In addition to its graphic capabilties, Logo could be used to write stupid text-based programs not unlike the ones that one might normally learn in BASIC. You could program the computer to ask the users for their names and then greet them seconds later using the data that they justed fucking entered. That, or you could write a program that would loop until the user typed in that you were the greatest person ever. Either way. Also, please note that the exclamation point after PRINT on line 3 is not an actual part of the program; Terrapin put the exclamation point there to signify that the command string has carried over to a new line.
Logo was certainly not the greatest programming language ever and that was especially true of MIT's Terrapin Logo. After I completed all six levels of Terrapin Logo instruction, I got a chance to play around with LogoWriter briefly. LogoWriter was a much better product. It had a built-in word processor and supported multiple turtles onscreen at once. Not only that, you could change the turtle icon. If you decided that you would rather have a race car, a rabbit, or an actual turtle as your cursor, you could. It was a fun little program, but its time has come and passed. When you get right down to it, Logo lacks any sort of practical application as a programming language. Although newer versions such as MSWLogo are light years ahead of the Logo I learned, you're still never going to see any commercial software programmed in Logo. Well, maybe Duke Nukem Forever. That could be why it's taking so fucking long.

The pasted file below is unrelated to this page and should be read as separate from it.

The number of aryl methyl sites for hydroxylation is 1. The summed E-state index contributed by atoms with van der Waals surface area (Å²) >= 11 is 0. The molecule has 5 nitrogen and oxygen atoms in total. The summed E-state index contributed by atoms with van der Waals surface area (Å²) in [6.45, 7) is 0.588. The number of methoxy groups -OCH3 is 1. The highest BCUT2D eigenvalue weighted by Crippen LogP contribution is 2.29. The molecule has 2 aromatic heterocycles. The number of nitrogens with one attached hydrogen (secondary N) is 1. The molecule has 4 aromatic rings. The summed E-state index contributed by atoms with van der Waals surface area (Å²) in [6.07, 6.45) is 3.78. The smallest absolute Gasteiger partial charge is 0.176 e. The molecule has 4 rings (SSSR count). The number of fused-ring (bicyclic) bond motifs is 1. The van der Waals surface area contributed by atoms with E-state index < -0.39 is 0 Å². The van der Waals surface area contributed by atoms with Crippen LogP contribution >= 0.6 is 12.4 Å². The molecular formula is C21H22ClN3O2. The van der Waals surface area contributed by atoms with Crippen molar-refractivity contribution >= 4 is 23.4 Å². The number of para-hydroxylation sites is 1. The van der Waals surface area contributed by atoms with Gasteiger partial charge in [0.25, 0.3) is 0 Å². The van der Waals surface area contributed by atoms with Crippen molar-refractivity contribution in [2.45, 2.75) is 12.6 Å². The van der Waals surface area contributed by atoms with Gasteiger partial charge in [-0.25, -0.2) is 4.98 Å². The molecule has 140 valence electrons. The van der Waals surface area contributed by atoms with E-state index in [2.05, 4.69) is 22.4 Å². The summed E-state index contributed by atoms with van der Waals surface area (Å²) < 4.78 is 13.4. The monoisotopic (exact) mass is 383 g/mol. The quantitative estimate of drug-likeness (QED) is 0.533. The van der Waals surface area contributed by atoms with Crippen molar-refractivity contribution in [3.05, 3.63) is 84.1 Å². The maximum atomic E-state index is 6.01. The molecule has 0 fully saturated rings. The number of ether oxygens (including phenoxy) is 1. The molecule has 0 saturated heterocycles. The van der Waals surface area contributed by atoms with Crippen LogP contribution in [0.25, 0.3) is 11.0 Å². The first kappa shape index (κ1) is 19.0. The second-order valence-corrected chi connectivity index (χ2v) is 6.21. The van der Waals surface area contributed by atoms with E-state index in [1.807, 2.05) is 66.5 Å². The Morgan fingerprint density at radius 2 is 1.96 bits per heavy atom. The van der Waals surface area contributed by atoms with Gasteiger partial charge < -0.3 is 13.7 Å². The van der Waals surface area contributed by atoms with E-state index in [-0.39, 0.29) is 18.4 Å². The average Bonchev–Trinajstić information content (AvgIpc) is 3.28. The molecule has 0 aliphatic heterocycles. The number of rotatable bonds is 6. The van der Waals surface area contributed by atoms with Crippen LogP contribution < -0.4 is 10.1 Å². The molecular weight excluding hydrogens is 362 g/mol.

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Posted by: Syd Lexia